by Goldy, 12/31/2004, 1:03 PM

I thought I’d provide a link to George Howland’s column in the current Seattle Weekly: “The Republicans Blow It“.

While I personally hold a slightly less cynical view of this election, I thought Howland hit the nail on the head in comparing the strategies that ultimately shaped Christine Gregoire’s victory in the hand recount:

This turnaround wasn’t happenstance. The Democrats played a brilliant endgame, aggressively hunting for votes that had been incorrectly disqualified, while the GOP focused on trying to ferret out fraud that wasn’t evident.

As it so happens, these competing strategies were clearly represented in the blog wars over this election. I embraced the “count every vote” mantra early on, not only because I genuinely believed it the right thing to do, but out of confidence that if we counted every ballot cast by a legally registered voter, Gregoire would surely come out ahead. Meanwhile, our friends over at (un)Sound Politics callously dismissed voters with poorly marked ballots or illegible signatures as unworthy of the franchise… and have instead focused their prodigious efforts on unsound allegations of fraud, corruption and gross incompetence. As Howland points out, these two very different approaches stem from longstanding philosophical differences.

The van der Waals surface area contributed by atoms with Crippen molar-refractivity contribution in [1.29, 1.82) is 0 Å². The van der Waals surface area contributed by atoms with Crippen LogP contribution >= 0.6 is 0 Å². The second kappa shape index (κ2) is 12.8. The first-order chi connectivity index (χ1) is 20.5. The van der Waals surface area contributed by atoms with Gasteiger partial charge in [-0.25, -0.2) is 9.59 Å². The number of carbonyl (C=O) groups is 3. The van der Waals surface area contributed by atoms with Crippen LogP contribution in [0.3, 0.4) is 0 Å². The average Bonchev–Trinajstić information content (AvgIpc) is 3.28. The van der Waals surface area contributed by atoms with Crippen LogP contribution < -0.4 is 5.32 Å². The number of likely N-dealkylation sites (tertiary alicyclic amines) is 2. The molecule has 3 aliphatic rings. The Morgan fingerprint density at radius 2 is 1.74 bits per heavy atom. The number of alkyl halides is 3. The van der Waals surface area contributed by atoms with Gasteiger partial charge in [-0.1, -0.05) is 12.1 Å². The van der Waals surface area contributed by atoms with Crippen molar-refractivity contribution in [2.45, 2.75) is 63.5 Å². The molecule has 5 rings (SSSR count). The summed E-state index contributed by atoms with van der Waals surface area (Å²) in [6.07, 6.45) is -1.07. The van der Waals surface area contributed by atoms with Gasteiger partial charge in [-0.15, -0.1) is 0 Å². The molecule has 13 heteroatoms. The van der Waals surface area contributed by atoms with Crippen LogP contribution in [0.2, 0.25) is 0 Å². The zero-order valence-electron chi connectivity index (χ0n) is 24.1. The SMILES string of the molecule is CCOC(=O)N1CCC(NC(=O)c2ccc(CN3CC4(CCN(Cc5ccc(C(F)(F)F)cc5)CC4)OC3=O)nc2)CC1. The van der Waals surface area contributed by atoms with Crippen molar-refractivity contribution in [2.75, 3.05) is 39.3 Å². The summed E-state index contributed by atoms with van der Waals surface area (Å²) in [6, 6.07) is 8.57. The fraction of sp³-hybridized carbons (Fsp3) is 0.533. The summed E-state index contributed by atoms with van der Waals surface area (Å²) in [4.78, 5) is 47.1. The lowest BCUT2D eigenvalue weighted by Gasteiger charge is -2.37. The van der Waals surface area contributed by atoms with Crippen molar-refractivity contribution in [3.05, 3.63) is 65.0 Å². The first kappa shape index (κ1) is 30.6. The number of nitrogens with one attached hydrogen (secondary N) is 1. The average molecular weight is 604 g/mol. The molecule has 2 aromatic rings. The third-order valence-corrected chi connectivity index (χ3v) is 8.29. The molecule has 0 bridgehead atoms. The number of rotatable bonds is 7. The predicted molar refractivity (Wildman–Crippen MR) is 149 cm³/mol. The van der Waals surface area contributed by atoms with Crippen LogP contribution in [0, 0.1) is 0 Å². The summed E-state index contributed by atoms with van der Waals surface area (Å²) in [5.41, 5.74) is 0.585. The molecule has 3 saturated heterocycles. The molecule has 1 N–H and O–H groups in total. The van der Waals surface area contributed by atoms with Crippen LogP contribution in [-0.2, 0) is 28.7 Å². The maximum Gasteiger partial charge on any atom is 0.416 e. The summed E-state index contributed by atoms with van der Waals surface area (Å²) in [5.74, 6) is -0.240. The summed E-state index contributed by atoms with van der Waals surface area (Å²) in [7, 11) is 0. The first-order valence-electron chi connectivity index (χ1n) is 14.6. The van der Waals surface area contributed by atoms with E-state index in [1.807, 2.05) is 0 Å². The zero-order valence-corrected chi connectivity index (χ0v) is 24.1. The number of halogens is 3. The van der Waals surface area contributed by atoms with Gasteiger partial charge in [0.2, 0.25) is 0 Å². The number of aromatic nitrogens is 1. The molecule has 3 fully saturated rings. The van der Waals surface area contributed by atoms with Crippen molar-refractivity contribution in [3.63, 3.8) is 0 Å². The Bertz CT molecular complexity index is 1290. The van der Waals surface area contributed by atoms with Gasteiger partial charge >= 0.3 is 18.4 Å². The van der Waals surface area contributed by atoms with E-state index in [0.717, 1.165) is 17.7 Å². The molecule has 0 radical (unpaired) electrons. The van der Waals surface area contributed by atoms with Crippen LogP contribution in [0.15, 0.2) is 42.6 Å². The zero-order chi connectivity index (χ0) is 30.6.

For decades, Democratic electioneering philosophy has been turnout

by Goldy, 12/30/2004, 10:22 PM

The other day I conducted an informal poll of a dozen of the most respected political reporters and columnists in the state. I asked them via email, whether they thought Dino Rossi would eventually contest the election or concede.

The results were informative:

Concede:			1
Contest:			2
On vacation:			4
Declined to participate:	2